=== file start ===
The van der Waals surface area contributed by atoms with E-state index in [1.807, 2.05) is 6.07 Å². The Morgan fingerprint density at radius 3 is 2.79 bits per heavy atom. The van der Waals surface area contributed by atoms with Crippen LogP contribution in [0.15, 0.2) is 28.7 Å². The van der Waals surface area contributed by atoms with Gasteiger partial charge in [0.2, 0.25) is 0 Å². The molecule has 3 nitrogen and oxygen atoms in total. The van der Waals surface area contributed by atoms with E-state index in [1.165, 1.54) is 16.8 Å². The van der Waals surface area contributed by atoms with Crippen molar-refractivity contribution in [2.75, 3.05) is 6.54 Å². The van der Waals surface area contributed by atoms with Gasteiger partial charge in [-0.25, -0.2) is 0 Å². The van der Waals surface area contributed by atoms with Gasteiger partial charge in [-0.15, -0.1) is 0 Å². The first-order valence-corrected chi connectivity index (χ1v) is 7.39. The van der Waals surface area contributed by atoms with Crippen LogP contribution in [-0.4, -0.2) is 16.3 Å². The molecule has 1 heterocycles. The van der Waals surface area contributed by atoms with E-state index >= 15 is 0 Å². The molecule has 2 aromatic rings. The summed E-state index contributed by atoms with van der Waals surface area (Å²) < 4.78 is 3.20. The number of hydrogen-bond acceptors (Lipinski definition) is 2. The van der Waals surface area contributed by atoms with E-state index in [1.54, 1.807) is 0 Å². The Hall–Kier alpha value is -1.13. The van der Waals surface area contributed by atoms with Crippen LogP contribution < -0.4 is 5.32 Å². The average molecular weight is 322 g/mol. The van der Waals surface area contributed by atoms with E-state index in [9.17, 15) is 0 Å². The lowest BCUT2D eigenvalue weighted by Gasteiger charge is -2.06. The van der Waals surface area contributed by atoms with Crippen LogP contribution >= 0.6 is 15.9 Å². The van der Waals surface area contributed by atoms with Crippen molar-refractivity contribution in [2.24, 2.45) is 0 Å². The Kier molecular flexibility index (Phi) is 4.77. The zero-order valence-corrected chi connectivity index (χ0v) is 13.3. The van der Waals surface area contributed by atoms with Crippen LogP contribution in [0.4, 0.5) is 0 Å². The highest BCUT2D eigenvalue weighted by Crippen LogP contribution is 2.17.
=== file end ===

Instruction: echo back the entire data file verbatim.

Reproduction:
The van der Waals surface area contributed by atoms with E-state index in [1.807, 2.05) is 6.07 Å². The Morgan fingerprint density at radius 3 is 2.79 bits per heavy atom. The van der Waals surface area contributed by atoms with Crippen LogP contribution in [0.15, 0.2) is 28.7 Å². The van der Waals surface area contributed by atoms with Gasteiger partial charge in [0.2, 0.25) is 0 Å². The molecule has 3 nitrogen and oxygen atoms in total. The van der Waals surface area contributed by atoms with E-state index in [1.165, 1.54) is 16.8 Å². The van der Waals surface area contributed by atoms with Crippen molar-refractivity contribution in [2.75, 3.05) is 6.54 Å². The van der Waals surface area contributed by atoms with Gasteiger partial charge in [-0.25, -0.2) is 0 Å². The van der Waals surface area contributed by atoms with Gasteiger partial charge in [-0.15, -0.1) is 0 Å². The first-order valence-corrected chi connectivity index (χ1v) is 7.39. The van der Waals surface area contributed by atoms with Crippen LogP contribution in [-0.4, -0.2) is 16.3 Å². The molecule has 1 heterocycles. The van der Waals surface area contributed by atoms with E-state index >= 15 is 0 Å². The molecule has 2 aromatic rings. The summed E-state index contributed by atoms with van der Waals surface area (Å²) < 4.78 is 3.20. The number of hydrogen-bond acceptors (Lipinski definition) is 2. The van der Waals surface area contributed by atoms with E-state index in [1.54, 1.807) is 0 Å². The Hall–Kier alpha value is -1.13. The van der Waals surface area contributed by atoms with Crippen LogP contribution < -0.4 is 5.32 Å². The average molecular weight is 322 g/mol. The van der Waals surface area contributed by atoms with E-state index in [9.17, 15) is 0 Å². The lowest BCUT2D eigenvalue weighted by Gasteiger charge is -2.06. The van der Waals surface area contributed by atoms with Crippen LogP contribution >= 0.6 is 15.9 Å². The van der Waals surface area contributed by atoms with Crippen molar-refractivity contribution in [2.24, 2.45) is 0 Å². The Kier molecular flexibility index (Phi) is 4.77. The zero-order valence-corrected chi connectivity index (χ0v) is 13.3. The van der Waals surface area contributed by atoms with Crippen LogP contribution in [0.4, 0.5) is 0 Å². The highest BCUT2D eigenvalue weighted by Crippen LogP contribution is 2.17.